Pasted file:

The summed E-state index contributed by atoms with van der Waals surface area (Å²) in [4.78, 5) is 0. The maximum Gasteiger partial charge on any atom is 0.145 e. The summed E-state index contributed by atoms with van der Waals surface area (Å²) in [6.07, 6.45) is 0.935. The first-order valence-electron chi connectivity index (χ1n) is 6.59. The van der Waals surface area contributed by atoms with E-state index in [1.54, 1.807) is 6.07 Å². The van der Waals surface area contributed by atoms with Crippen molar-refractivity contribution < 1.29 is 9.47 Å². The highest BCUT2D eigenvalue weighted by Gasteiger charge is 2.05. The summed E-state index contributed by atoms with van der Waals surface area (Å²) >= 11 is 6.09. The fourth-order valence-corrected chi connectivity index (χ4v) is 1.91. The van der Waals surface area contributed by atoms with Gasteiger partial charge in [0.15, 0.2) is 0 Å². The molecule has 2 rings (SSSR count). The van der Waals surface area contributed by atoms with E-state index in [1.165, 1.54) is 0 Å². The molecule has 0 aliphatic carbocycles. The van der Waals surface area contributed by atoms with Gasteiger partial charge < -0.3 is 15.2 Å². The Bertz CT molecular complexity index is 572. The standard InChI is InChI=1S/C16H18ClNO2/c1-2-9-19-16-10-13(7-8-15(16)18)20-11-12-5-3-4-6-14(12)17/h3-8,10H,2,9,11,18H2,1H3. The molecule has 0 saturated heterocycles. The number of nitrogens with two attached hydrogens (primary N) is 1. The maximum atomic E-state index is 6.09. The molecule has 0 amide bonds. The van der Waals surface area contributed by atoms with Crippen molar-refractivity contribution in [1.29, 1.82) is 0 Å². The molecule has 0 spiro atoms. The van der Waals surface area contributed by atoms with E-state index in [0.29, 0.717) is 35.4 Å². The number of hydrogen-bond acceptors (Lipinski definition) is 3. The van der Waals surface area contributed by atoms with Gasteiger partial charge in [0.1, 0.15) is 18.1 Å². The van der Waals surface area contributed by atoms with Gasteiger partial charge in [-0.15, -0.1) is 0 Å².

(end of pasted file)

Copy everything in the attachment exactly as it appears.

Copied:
The summed E-state index contributed by atoms with van der Waals surface area (Å²) in [4.78, 5) is 0. The maximum Gasteiger partial charge on any atom is 0.145 e. The summed E-state index contributed by atoms with van der Waals surface area (Å²) in [6.07, 6.45) is 0.935. The first-order valence-electron chi connectivity index (χ1n) is 6.59. The van der Waals surface area contributed by atoms with E-state index in [1.54, 1.807) is 6.07 Å². The van der Waals surface area contributed by atoms with Crippen molar-refractivity contribution < 1.29 is 9.47 Å². The highest BCUT2D eigenvalue weighted by Gasteiger charge is 2.05. The summed E-state index contributed by atoms with van der Waals surface area (Å²) >= 11 is 6.09. The fourth-order valence-corrected chi connectivity index (χ4v) is 1.91. The van der Waals surface area contributed by atoms with Gasteiger partial charge in [0.15, 0.2) is 0 Å². The molecule has 2 rings (SSSR count). The van der Waals surface area contributed by atoms with E-state index in [1.165, 1.54) is 0 Å². The molecule has 0 aliphatic carbocycles. The van der Waals surface area contributed by atoms with Gasteiger partial charge < -0.3 is 15.2 Å². The Bertz CT molecular complexity index is 572. The standard InChI is InChI=1S/C16H18ClNO2/c1-2-9-19-16-10-13(7-8-15(16)18)20-11-12-5-3-4-6-14(12)17/h3-8,10H,2,9,11,18H2,1H3. The molecule has 0 saturated heterocycles. The number of nitrogens with two attached hydrogens (primary N) is 1. The maximum atomic E-state index is 6.09. The molecule has 0 amide bonds. The van der Waals surface area contributed by atoms with Crippen molar-refractivity contribution in [1.29, 1.82) is 0 Å². The molecule has 0 spiro atoms. The van der Waals surface area contributed by atoms with E-state index in [0.29, 0.717) is 35.4 Å². The number of hydrogen-bond acceptors (Lipinski definition) is 3. The van der Waals surface area contributed by atoms with Gasteiger partial charge in [0.1, 0.15) is 18.1 Å². The van der Waals surface area contributed by atoms with Gasteiger partial charge in [-0.15, -0.1) is 0 Å².